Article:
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The Weekend Neos Kosmos : 5 August 2017
DIGITAL.NEOSKOSMOS.COM THE WEEKEND NEOS KOSMOS | SATURDAY 5 AUGUST 2017 21 GREECE The Australian Pier today, looking out to Mudros Bay, Lemnos PHOTO: DIMITRIS BOULOTIS 2017 The gravestone of Private Alexander Jones, the first Australian to die and be buried on Lemnos. East Mudros Military Cemetery, Lemnos. PHOTO: JIM CLAVEN 2015. they would have to construct, including piers. The soldiers commenced the erection of the first of these around the 10 March. It was referred to as ‘a new, rough stonework pier’ and ‘a stone approach to [the] new landing pier’ and was completed by the end of March. The Australians also constructed a new road from new pier to the main road leading into Mudros Town. The pier would soon be joined by another erected to the south of Mudros Town, the construction of which was started by British Royal Naval Division soldiers on 16 March. And as they completed their work on the pier, the first Australian field hospital arrived in Mudros Bay and began to land its nearly 200 tons of equipment by rowboat most probably at the same jetty and set up their hospital in an area near the 9th Battalion camp, to the north of Mudros Town, photographs from the time confirm. This all-male hospital, the 1st Australian Stationary Hospital – with a staff largely trained in South Australia - would be the sole army hospital on Lemnos prior to the arrival of the other hospitals in August later in the year. All this work was done while Lemnos was swept by bad weather. Hurricanes blew down structures; rain fell across the island and gales from the north created such swells in the harbour that communication between the ships became impossible. Most of the troops were confined to their ships. The poor weather would bring the first of what would become thousands of patients to the staff of the Australian hospital, mostly suffering from the deadly influenza. The first Australian to die on Lemnos was Private Alexander Jones of the 9th Battalion, who was buried at East Mudros Cemetery on the 11 March 1915. He had succumbed to the effects of an overdose of self-administered medication taken in a desperate effort to clear his congestion. Four other Australian soldiers died and were buried on Lemnos prior to the Gallipoli landings, their deaths caused by influenza or pneumonia. These soldiers were the first of a huge multinational army that would come to Lemnos throughout 1915. They interacted with its people and transformed the island’s infrastructure. The name of the pier is re- vealed in a survey map of Mudros Bay completed by British Royal Navy officers in 1916. Located to the north of Mudros Town, near the outline of a small chapel, was drawn a solitary pier jutting into the bay – a pier named the Australian Pier! And miraculously the pier remains to this day. No doubt it has been improved and reinforced, but its stone foundations were laid here by those Australian soldiers from Queensland in March 1915. The little chapel of Agios Pavlos stands nearby. Walking on this pier today you can imagine the first Australians who came ashore on Lemnos, bent against the rain and wind, as they set about creating the beginnings of the Anzac camps and hospitals on Lemnos. This connection between Lemnos and Australia through Lemnos’ Australian Pier will be in many minds of many Hellenes and others who will gather at the coming Lemnos Gallipoli commemorative service to be held in Albert Park next weekend. This will be the first service to be held at the recently re-named Lemnos Square, the location of the Lemnos Gallipoli Memorial. Following my submission on behalf of the Lemnos Gallipoli Commemorative Committee, and with the support of the City of Port Phillip, the Victoria government’s geographic names authority has approved the formal naming of Lemnos Square. This is the first time since the naming of Lemnos near A Google Earth map of Mudros, Lemnos clearly showing the pier on the shoreline to the west of Agios Pavlo. Shepparton in north-east Victoria in 1927 that a location in Australia has been named in honour of the role of Lemnos at the birth of Australia’s Anzac tradition. And so from Lemnos’ Australian Pier to Melbourne’s Lemnos Square, the Hellenic connection to Anzac has achieved greater recognition. The naming of Lemnos Square in Albert Park will take place at 11.00 am on Saturday, 12 August as part of the annual commemorative service held at the Lemnos Gallipoli Memorial, Foote St, Albert Park, VIC by the Lemnos Gallipoli Commemorative Committee. All welcome. Jim acknowledges the assistance of Dimitris Boulotis in the preparation of this article. “Lemnos Nov. 1915. In the foreground the tents are those of ‘Sarpi’ the Australian Rest Camp. In the background can be seen No. 2 (?) AGH at Turk’s Head. Detail from British Royal Navy survey map of Mudros Bay, Lemnos, 1916. Held in the British Library, London.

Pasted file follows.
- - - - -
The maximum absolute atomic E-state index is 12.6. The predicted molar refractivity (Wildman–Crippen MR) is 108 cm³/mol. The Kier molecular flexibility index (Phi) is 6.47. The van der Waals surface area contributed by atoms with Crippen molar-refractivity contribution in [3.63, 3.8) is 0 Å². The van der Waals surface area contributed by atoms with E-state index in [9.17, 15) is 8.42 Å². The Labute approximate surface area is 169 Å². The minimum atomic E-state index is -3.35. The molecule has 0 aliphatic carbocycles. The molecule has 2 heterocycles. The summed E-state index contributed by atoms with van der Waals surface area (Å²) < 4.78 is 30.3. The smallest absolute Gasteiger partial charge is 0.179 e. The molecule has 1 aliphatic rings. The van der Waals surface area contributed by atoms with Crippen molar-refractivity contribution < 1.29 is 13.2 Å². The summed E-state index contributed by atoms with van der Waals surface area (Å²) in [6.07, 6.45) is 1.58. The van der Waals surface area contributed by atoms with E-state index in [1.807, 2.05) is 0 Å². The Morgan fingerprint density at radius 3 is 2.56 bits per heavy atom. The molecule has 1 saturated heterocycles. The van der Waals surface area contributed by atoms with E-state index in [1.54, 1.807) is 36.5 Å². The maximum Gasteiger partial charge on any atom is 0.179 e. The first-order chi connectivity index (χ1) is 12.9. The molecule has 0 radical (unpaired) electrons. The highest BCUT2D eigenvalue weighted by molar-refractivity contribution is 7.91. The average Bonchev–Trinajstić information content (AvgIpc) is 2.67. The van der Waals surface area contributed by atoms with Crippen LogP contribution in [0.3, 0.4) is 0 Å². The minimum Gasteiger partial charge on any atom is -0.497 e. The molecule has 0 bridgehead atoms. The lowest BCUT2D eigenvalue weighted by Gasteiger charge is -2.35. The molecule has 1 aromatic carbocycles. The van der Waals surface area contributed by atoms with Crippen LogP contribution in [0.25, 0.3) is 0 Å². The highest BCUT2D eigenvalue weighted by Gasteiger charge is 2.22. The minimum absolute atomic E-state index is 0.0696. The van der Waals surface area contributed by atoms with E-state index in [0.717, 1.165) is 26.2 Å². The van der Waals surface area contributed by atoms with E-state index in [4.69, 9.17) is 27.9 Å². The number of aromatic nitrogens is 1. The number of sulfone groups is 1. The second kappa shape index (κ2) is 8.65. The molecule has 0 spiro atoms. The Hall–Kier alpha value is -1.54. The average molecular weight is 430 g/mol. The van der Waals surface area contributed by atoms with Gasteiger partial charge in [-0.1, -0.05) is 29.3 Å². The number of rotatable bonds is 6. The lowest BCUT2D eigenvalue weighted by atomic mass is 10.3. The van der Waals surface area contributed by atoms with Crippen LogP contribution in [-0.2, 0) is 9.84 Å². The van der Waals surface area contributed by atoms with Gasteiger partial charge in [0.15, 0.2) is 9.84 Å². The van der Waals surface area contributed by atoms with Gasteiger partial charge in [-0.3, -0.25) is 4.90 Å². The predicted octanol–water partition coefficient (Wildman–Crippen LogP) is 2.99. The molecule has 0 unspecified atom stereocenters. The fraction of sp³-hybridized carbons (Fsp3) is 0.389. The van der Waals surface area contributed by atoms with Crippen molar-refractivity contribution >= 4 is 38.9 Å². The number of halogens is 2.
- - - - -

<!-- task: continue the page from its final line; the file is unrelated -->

29 July 2017
12 August 2017